My point is, my fall from startup grace was definitely more like a slip and near fall because I don’t know if I had actually reached grace (as in “I’m pretty sure I definitely did not” reach grace), but that’s why the Theranos/Elizabeth Holmes headline floored me. I knew that if my brush with success and failure, however short-lived, knocked me down like that, I couldn’t imagine how Elizabeth felt.
I had ONE Inc. article. Inside. On page 57 or something. She had covers, And covers. And covers. Smackages was definitely small potatoes compared to Theranos. I felt for her because I remember that dark place and living there for years.
Years! Over small potatoes.
I remember the feeling that the worth of Smackages was inextricably tied to my worth as a person. And if I’m really being honest, it’s not such a distant memory.
I don’t know Elizabeth, so maybe she has a much better perspective on these things than I did, but if you’re a human and you work hard on something and you want to succeed and you experience some positive feedback by way of press, analysts, and peers telling you you’re clutch, it’s really easy for the valuation of your startup to become intertwined with your valuation of who you are as a person, and it’s bad.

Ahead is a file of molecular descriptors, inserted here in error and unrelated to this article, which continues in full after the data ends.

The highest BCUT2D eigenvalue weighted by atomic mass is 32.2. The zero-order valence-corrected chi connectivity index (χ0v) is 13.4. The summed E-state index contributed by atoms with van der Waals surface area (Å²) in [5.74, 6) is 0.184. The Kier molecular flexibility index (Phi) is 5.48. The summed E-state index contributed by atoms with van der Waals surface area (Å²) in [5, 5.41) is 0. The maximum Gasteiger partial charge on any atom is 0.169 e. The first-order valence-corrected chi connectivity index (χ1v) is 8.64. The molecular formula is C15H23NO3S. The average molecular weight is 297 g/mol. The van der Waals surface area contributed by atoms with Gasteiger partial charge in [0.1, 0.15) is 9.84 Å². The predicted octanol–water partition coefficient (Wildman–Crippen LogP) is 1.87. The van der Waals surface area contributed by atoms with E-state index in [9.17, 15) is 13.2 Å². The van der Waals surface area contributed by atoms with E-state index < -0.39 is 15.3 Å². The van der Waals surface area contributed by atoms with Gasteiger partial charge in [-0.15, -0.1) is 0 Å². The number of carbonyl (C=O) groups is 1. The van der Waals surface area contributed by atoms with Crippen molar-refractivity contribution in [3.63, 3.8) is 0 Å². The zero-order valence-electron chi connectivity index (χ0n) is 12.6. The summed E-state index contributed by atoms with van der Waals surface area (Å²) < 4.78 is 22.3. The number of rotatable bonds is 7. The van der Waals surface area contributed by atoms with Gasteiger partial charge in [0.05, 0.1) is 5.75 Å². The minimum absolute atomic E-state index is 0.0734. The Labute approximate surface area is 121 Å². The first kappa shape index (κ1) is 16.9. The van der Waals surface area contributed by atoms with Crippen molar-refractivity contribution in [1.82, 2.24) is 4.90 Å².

Now, I also get the counter to this whole thing because I use it sometimes when someone who’s had some amount of privilege takes a tumble, “Don’t cry for them. They’ll bounce back. They’ll never have it too bad.” I totally see that, like “I was never given a worth of one even ONE billion in the first place, so the fact that now she’s normal like the rest of us isn’t cause for compassion. She’ll be fine.”